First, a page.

By the end of May, I had gathered the required signatures from my professors and former supervisors, collected transcripts from all of the schools I had attended, written the required check to the board and mailed a license verification form to the state counseling board where I currently held my license so it could sign and return the form to the new state to which I was moving. After waiting several weeks into June, I called the counseling board in the state to which I was moving to see if it had received my licensure verification form. I was told the person with access to the files was on vacation and would “be back sometime next week.” The next week, I called several times before reaching the person with whom I needed to speak, only to be informed that the form had not yet been received. This person also told me that if the form was not received by July 15, I would have to wait until Aug. 15 for the counseling board to review my application.

Having this information, I called my former licensing board to inquire about my licensure verification. A voice mail greeted me, informing me the board had a high volume of applications and instructing me to leave a name and number, which I did. The following day, having not received a return phone call, I called several times until finally reaching an actual human whom I could ask about the status of my license verification. I told this person the check for the verification fee I had sent with the form had been cashed in June, but as of July, my new counseling board had not received the form. This person told me my former counseling board met only once per month and had already convened in June prior to my request being received. I inquired as to when the counseling board would meet next. The response: “Sometime in July.” The person could not provide a date when the board would meet to sign my form.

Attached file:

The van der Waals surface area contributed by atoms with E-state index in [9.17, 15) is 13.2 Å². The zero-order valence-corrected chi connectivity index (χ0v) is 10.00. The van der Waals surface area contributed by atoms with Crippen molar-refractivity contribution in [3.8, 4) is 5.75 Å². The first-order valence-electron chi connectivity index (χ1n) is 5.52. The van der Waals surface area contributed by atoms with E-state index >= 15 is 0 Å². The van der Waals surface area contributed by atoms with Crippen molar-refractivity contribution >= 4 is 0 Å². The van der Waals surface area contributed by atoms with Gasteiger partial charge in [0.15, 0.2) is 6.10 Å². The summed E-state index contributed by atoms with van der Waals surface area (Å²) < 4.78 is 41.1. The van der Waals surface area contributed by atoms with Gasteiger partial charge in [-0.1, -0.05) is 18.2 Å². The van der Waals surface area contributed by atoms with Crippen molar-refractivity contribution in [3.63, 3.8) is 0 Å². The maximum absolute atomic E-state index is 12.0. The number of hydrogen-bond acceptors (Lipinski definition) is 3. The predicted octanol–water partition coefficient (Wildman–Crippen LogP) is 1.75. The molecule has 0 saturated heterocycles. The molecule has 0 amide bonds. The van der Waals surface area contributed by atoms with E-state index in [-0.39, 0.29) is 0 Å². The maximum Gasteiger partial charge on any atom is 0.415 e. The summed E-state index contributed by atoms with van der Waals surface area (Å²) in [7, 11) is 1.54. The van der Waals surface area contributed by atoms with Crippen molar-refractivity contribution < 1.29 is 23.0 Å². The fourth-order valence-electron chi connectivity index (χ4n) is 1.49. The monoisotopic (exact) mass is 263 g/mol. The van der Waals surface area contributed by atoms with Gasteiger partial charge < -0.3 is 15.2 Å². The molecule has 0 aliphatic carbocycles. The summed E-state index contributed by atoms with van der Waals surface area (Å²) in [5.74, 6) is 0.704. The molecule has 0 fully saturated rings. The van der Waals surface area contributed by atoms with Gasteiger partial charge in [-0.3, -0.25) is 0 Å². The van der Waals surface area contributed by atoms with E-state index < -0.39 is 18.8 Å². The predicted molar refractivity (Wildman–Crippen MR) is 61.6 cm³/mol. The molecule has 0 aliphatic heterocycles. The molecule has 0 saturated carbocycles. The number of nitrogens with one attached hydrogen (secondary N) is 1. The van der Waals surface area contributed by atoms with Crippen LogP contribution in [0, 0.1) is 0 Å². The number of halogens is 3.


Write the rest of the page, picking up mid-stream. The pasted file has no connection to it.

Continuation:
This raised a second concern for me. Because I had submitted all of my forms in June, I had allowed my license in my former state to lapse at the end of that month, not seeing the benefit of paying for and carrying two licenses in different states. I attempted to call my former licensing board again to determine if this lapse would affect the verification of my license because the board would not be reviewing it until July. Once again, I was unable to reach anyone, so I left my question on voice mail. I never received a phone call. Instead, on July 15 I received an email indicating the board had mailed out my licensure verification. The email didn’t address my question of whether my license was still valid.